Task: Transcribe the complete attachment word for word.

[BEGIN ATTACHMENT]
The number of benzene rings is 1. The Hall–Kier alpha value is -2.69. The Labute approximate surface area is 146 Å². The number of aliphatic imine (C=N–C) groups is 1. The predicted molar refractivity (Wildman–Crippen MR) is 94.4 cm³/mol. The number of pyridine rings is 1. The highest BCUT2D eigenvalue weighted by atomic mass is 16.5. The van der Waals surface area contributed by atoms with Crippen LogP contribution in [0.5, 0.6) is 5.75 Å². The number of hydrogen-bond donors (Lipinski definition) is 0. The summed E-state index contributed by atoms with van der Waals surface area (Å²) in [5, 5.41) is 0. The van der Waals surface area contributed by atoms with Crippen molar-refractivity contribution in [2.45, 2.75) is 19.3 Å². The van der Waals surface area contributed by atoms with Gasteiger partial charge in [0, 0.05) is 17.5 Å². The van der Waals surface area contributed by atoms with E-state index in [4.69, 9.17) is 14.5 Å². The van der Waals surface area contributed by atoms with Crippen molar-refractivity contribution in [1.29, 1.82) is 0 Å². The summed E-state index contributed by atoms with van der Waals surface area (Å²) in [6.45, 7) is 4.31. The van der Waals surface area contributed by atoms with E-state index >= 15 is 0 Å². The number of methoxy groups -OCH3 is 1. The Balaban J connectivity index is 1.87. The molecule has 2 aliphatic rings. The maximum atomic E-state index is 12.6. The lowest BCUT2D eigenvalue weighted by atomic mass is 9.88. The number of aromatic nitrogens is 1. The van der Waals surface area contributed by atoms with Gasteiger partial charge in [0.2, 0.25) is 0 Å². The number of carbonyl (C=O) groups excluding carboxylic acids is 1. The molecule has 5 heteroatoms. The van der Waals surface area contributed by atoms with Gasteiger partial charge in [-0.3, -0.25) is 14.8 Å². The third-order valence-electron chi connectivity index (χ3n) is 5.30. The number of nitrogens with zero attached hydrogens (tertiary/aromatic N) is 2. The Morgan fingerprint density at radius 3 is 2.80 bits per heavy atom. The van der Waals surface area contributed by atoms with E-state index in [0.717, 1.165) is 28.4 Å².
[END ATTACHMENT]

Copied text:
The number of benzene rings is 1. The Hall–Kier alpha value is -2.69. The Labute approximate surface area is 146 Å². The number of aliphatic imine (C=N–C) groups is 1. The predicted molar refractivity (Wildman–Crippen MR) is 94.4 cm³/mol. The number of pyridine rings is 1. The highest BCUT2D eigenvalue weighted by atomic mass is 16.5. The van der Waals surface area contributed by atoms with Crippen LogP contribution in [0.5, 0.6) is 5.75 Å². The number of hydrogen-bond donors (Lipinski definition) is 0. The summed E-state index contributed by atoms with van der Waals surface area (Å²) in [5, 5.41) is 0. The van der Waals surface area contributed by atoms with Crippen molar-refractivity contribution in [2.45, 2.75) is 19.3 Å². The van der Waals surface area contributed by atoms with Gasteiger partial charge in [0, 0.05) is 17.5 Å². The van der Waals surface area contributed by atoms with E-state index in [4.69, 9.17) is 14.5 Å². The van der Waals surface area contributed by atoms with Crippen molar-refractivity contribution in [1.29, 1.82) is 0 Å². The summed E-state index contributed by atoms with van der Waals surface area (Å²) in [6.45, 7) is 4.31. The van der Waals surface area contributed by atoms with E-state index >= 15 is 0 Å². The number of methoxy groups -OCH3 is 1. The Balaban J connectivity index is 1.87. The molecule has 2 aliphatic rings. The maximum atomic E-state index is 12.6. The lowest BCUT2D eigenvalue weighted by atomic mass is 9.88. The number of aromatic nitrogens is 1. The van der Waals surface area contributed by atoms with Gasteiger partial charge in [0.2, 0.25) is 0 Å². The number of carbonyl (C=O) groups excluding carboxylic acids is 1. The molecule has 5 heteroatoms. The van der Waals surface area contributed by atoms with Gasteiger partial charge in [-0.3, -0.25) is 14.8 Å². The third-order valence-electron chi connectivity index (χ3n) is 5.30. The number of nitrogens with zero attached hydrogens (tertiary/aromatic N) is 2. The Morgan fingerprint density at radius 3 is 2.80 bits per heavy atom. The van der Waals surface area contributed by atoms with E-state index in [0.717, 1.165) is 28.4 Å².